On the other hand, the national lockdown posed several challenges and the pressure on the state government multiplied as daily-wage workers, who lost their sources of income needed to be supported. A large number of these were migrants who were facing a number of challenges – many among them wanted to go back to their homes in other states but that was impossible because all transport, including trains and busses, had been suspended; they had no income to survive on; the living conditions in their cramped labour colonies are not conducive for social distancing and other precautions which are needed to prevent the spread of COVID-19; their contractors were reluctant to meet their cost of living or pay wages during this period when work was stalled; and, so on.

There are also others like older people, people with disabilities or those requiring regular medicines and medical care, who were affected due to the closure of shops and restrictions on mobility. The government of Kerala tried its best to provide the required support to all these people. A set of basic commodities was supplied to almost all households. Advance payments were given to those who were on the payroll of social security pensions from the government. Migrant workers were supplied with basic food materials and those who were living in cramped labour camps were relocated to shelters where social distancing and other precautions were possible. Community kitchens were started at the local government level to feed those who could not buy and make food due to the lack of money or other reasons. There were many other support measures, including the supply of medicines to non-COVID patients. Overall, the humanitarian support that is provided by the government of Kerala is much more comprehensive than that in a number of other Indian states.

The other major challenge was the crippling of the economy. One impact of this was on the people who work in the informal sector and these include not only workers but also small traders and many others. Tourism and the hotel industry, which is an important domestic economic activity, almost came to a standstill. There are a number of other such activities including fishing. However, the most important impact is on the revenues of the government. The tax revenue has decreased substantially. The ban on alcohol sales during the crisis has also dried a major source of income for the state government. On the other hand, the cost of managing the crisis has gone up tremendously during the lockdown. This is due to the need to provide the required support to all people who cannot earn their basic livelihood during the lockdown. The state government cannot borrow more money due to the already high debt and the restrictions by the central government. It is forced to take away a part of the salaries of the government employees (including those who are doing sincere and hard work during the COVID-19 crisis) to partially mitigate the situation. It is also depending on the donations from people. Though the willingness to support the government during such a crisis is laudable, the financial vulnerability of the state government is not a desirable indication.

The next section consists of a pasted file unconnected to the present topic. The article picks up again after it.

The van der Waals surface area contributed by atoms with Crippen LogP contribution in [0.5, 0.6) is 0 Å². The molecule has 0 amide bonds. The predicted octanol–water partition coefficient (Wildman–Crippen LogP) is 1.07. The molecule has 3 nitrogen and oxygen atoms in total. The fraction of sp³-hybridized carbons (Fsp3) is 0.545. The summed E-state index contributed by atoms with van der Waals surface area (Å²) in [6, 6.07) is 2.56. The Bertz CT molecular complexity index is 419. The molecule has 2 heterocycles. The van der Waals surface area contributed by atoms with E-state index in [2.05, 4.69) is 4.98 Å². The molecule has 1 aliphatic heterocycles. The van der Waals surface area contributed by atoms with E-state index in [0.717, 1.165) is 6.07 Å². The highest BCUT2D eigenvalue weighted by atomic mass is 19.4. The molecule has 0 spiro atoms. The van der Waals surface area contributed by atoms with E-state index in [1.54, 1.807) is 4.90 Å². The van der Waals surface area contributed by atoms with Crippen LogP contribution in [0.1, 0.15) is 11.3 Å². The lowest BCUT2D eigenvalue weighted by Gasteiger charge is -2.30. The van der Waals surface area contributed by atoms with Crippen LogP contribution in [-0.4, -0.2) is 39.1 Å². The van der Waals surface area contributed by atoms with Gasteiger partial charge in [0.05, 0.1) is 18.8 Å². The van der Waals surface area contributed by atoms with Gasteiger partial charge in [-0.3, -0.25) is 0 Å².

Possible scenario after the lockdown

Though the number of new cases has not increased, the trend is not disappearing. However, the state cannot continue with the lockdown. Moreover, it has to receive the lakhs of Keralites who are currently in other Indian states and countries once the lockdown is withdrawn or even before that through special arrangements (like those to bring in migrant workers from the Middle East). It would be very difficult socially and economically to disallow inbound travel from elsewhere in India and the world for the next six months. Stopping the movement of people from or to Kerala would be very costly to the state, considering the dependence of its economy on global markets and the mobility of people. COVID-19 infections have become severe in other parts of the country and the world currently. It may not be very easy to quarantine all people who are travelling to Kerala after the lockdown. In essence, allowing inbound travel would mean that the state has to be prepared for the continuation of COVID-19 infections (and possible community spread).

For these reasons, the state may need to eventually follow a different approach. What are the aspects of such an approach?

  1. Giving utmost importance to personal hygiene. There have to be more awareness campaigns regarding the dos and don’ts during this time. There can also be a lot more testing of suspected cases. The number of testing kits available has to go up drastically. Procedures for quicker testing have to be used widely. People need to quarantine themselves even if they suspect having contacted COVID-19 patients. It is important to isolate older people from those who are suspected to have the infection. This should not be difficult since we already take such extra care if someone in the family has any contagious disease, like chickenpox. This is to ensure that if one gets the infection, the chances of it spreading to others in the family and community are minimised.
  2. There have to be public quarantine centres with adequate facilities and basic food. This is necessary since many people in the state may not have adequate space within their homes to quarantine themselves without transmitting the disease to close relatives. Primary health centres and other such facilities can be used for this purpose as long as the infection level is not very high.
  3. We should visualise a scenario where many more people are infected with COVID-19. As long as such infections are at a reasonably low level, we may allow hospitalization of all such patients. However, this situation may change. Then, the approach should be to encourage all patients who are at a lower risk to stay at home or quarantine centres with basic medical support. There can be a set of guidelines on the basic medicines and practices to be used by such patients, and we need to develop such guidelines with the hope that these can be followed within homes or quarantine facilities.
  4. The attention of the public healthcare system should focus on the 10 – 20 percent of patients who can become chronically ill due to COVID-19 infection. Almost all secondary and tertiary care public and private hospitals should be prepared to meet such a situation. There have to be efforts to acquire a lot more ventilators, and oxygen support systems, and enhance the preparedness of the medical staff.